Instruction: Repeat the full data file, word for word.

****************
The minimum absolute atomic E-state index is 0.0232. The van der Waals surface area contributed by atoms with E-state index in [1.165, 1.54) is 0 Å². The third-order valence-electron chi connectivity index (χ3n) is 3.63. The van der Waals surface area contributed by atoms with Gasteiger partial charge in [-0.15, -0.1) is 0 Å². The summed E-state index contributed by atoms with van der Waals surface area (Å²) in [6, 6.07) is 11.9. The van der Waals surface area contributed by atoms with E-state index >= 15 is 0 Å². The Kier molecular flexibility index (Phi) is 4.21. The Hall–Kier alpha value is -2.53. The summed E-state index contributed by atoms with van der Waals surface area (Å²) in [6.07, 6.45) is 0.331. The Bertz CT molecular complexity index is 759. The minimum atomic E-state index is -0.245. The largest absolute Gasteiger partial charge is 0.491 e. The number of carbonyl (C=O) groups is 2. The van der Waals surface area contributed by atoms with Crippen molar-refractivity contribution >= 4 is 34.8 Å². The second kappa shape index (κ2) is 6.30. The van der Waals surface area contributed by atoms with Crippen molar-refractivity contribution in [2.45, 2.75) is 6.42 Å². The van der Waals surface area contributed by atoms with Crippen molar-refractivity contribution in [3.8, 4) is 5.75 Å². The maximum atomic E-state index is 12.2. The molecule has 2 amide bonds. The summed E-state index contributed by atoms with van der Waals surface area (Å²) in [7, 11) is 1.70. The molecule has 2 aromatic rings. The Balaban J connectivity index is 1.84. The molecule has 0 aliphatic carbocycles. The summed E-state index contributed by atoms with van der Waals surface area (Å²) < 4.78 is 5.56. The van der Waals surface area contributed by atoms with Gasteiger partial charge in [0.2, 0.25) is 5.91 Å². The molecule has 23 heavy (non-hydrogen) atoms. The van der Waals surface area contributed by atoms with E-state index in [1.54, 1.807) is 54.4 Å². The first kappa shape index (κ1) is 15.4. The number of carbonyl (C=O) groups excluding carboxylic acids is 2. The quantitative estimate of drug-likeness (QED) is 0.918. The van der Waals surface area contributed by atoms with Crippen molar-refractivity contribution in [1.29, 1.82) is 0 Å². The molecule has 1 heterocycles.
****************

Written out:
The minimum absolute atomic E-state index is 0.0232. The van der Waals surface area contributed by atoms with E-state index in [1.165, 1.54) is 0 Å². The third-order valence-electron chi connectivity index (χ3n) is 3.63. The van der Waals surface area contributed by atoms with Gasteiger partial charge in [-0.15, -0.1) is 0 Å². The summed E-state index contributed by atoms with van der Waals surface area (Å²) in [6, 6.07) is 11.9. The van der Waals surface area contributed by atoms with E-state index >= 15 is 0 Å². The Kier molecular flexibility index (Phi) is 4.21. The Hall–Kier alpha value is -2.53. The summed E-state index contributed by atoms with van der Waals surface area (Å²) in [6.07, 6.45) is 0.331. The Bertz CT molecular complexity index is 759. The minimum atomic E-state index is -0.245. The largest absolute Gasteiger partial charge is 0.491 e. The number of carbonyl (C=O) groups is 2. The van der Waals surface area contributed by atoms with Crippen molar-refractivity contribution >= 4 is 34.8 Å². The second kappa shape index (κ2) is 6.30. The van der Waals surface area contributed by atoms with Crippen molar-refractivity contribution in [2.45, 2.75) is 6.42 Å². The van der Waals surface area contributed by atoms with Crippen molar-refractivity contribution in [3.8, 4) is 5.75 Å². The maximum atomic E-state index is 12.2. The molecule has 2 amide bonds. The summed E-state index contributed by atoms with van der Waals surface area (Å²) in [7, 11) is 1.70. The molecule has 2 aromatic rings. The Balaban J connectivity index is 1.84. The molecule has 0 aliphatic carbocycles. The summed E-state index contributed by atoms with van der Waals surface area (Å²) < 4.78 is 5.56. The van der Waals surface area contributed by atoms with Gasteiger partial charge in [0.2, 0.25) is 5.91 Å². The molecule has 23 heavy (non-hydrogen) atoms. The van der Waals surface area contributed by atoms with E-state index in [1.54, 1.807) is 54.4 Å². The first kappa shape index (κ1) is 15.4. The number of carbonyl (C=O) groups excluding carboxylic acids is 2. The quantitative estimate of drug-likeness (QED) is 0.918. The van der Waals surface area contributed by atoms with Crippen molar-refractivity contribution in [1.29, 1.82) is 0 Å². The molecule has 1 heterocycles.